I started having contractions around noon on Monday, April 15th. I had just left playgroup with Nash and we were on our way to pick up Blake from school. I timed the contractions at five minutes apart. By the time we got home, they were painful enough that I wasn’t sure if I should be driving.
I immediately called Troy to have him come home from work. Since Nash was born three hours after my first contraction and within the hour of arriving at the hospital, we didn’t want to kid around this time. I lined up a place for the boys to go until one of their uncles could take over, gave instructions to the painter who arrived at our house right at that moment, and gathered our pre-packed hospital bags (a definite improvement from last time when I was on my hands and knees packing in between contractions).
I was still breathing fairly easily through the contractions when we dropped off the boys, but we decided to play it safe and head to the hospital.
We checked in around 2pm and the waiting began. My contractions narrowed to three minutes apart, but I stayed dilated at 4cm for several hours. We settled in, watched the Boston marathon bombing footage, walked a few laps around labor and delivery, and I downed several cups of ice chips. The contractions intensified to the point where Troy had to apply pressure on my knees each time to counteract the pain, but I still wasn’t making much progress.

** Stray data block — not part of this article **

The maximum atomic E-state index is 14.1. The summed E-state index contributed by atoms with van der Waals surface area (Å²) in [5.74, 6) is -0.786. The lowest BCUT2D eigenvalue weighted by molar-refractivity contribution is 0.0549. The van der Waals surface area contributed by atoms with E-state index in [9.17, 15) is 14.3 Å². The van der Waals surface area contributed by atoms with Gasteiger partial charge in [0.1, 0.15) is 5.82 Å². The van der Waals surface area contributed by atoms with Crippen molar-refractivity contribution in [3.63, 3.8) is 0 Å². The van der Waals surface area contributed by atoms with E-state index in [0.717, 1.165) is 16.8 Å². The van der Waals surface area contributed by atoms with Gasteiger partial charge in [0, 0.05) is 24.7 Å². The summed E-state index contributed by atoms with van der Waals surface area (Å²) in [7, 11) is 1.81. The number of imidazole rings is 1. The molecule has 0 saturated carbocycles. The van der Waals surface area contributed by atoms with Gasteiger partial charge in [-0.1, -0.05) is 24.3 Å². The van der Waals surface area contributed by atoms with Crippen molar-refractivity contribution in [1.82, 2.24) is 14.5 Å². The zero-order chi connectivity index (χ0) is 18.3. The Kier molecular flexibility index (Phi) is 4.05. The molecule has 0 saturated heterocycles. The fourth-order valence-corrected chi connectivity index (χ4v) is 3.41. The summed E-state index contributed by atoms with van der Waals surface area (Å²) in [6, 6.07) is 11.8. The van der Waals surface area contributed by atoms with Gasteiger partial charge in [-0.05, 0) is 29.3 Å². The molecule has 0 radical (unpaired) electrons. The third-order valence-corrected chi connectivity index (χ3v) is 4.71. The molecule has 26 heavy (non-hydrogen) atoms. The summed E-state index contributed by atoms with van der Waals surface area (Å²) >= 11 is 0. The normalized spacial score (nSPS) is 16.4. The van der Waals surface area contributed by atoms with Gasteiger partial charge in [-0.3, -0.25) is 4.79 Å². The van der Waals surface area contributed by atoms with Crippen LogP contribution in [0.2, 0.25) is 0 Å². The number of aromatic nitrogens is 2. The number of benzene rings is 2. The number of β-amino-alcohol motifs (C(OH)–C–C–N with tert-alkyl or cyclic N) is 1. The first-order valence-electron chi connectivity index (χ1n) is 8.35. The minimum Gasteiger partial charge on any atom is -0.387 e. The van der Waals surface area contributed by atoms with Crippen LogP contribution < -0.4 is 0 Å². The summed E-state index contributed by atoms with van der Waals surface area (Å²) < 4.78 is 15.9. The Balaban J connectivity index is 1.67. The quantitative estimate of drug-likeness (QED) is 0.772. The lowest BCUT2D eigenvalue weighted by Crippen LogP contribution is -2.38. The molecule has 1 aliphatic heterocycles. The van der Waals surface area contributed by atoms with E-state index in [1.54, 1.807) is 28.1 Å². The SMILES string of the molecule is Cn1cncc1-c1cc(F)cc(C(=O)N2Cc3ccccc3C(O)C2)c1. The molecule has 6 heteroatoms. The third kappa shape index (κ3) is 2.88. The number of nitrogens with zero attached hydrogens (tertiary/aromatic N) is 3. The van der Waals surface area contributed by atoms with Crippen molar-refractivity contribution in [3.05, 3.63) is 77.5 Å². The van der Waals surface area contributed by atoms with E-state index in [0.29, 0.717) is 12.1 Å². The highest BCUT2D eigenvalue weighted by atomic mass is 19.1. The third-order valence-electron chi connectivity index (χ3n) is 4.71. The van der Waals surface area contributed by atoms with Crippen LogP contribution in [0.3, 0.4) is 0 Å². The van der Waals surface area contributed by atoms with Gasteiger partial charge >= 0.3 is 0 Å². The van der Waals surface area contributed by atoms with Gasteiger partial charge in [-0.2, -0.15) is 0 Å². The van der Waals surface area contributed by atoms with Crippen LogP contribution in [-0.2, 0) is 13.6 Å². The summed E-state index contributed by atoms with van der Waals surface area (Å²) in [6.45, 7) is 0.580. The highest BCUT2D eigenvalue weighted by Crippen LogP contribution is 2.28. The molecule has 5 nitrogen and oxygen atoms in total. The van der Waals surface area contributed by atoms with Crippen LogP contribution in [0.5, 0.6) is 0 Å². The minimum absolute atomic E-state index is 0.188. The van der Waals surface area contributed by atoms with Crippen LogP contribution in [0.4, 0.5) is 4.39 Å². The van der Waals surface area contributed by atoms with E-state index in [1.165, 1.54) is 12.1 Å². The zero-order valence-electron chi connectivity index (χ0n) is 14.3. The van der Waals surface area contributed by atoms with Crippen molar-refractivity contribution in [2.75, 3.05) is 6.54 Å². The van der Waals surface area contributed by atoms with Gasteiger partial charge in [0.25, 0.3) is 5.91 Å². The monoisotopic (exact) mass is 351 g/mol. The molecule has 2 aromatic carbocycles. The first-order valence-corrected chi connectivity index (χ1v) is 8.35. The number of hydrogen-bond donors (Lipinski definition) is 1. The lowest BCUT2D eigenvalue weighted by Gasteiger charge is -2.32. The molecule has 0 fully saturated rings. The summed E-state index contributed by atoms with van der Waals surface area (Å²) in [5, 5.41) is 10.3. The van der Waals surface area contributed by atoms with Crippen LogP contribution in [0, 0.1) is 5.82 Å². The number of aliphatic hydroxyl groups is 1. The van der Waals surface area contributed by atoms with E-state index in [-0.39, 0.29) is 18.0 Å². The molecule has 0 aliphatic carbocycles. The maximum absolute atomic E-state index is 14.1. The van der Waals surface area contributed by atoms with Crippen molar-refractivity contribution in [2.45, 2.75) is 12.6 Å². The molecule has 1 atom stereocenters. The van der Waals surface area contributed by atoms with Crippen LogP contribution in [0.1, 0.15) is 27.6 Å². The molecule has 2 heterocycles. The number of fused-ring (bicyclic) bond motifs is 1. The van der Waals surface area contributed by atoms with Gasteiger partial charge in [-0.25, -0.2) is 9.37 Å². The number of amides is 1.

My midwife agreed that I was in labor and didn’t want to send me home, so she decided to break my water around 7pm to get things moving. Since I was planning on getting an epidural, we decided to get that in place before breaking my water.
And that’s when the real fun began. I don’t do well with needles. And by “don’t do well”, I mean I have a serious phobia where I panic, hyperventilate, scream, and make every doctor and nurse within 500 feet have their own panic attack.
Neither the IV nor the epidural went well. My pillow was soaked with tears, Troy’s arm was numb from my squeezing, my voice was hoarse from screaming, and the nurse and anesthesiologist were exasperated.
Somehow, I made it through. Once everything was in place, I got nice and numb from the epidural. My midwife broke my water and I progressed from 5cm to 10cm within 20 minutes. I pushed through four contractions (that I couldn’t feel of course) and Crew was born at 8:17pm.
But the birth story didn’t end there.
After I held and fed Crew for the first time, the anesthesiologist came back to inform me that some spinal fluid had leaked during the epidural. And my chance of getting a massive spinal headache as a result was 70 percent. Since my IV and epidural were still in place, he performed a blood patch in hopes of preventing the spinal headache. He drew blood from the IV in my arm and placed it in my back to form a clot around the fluid leakage. I had to lay flat on my back for an hour after the procedure to ensure its effectiveness.
I made it through the first night and the next morning without any sign of a headache. The boys came to meet their baby brother and doted on his cuteness.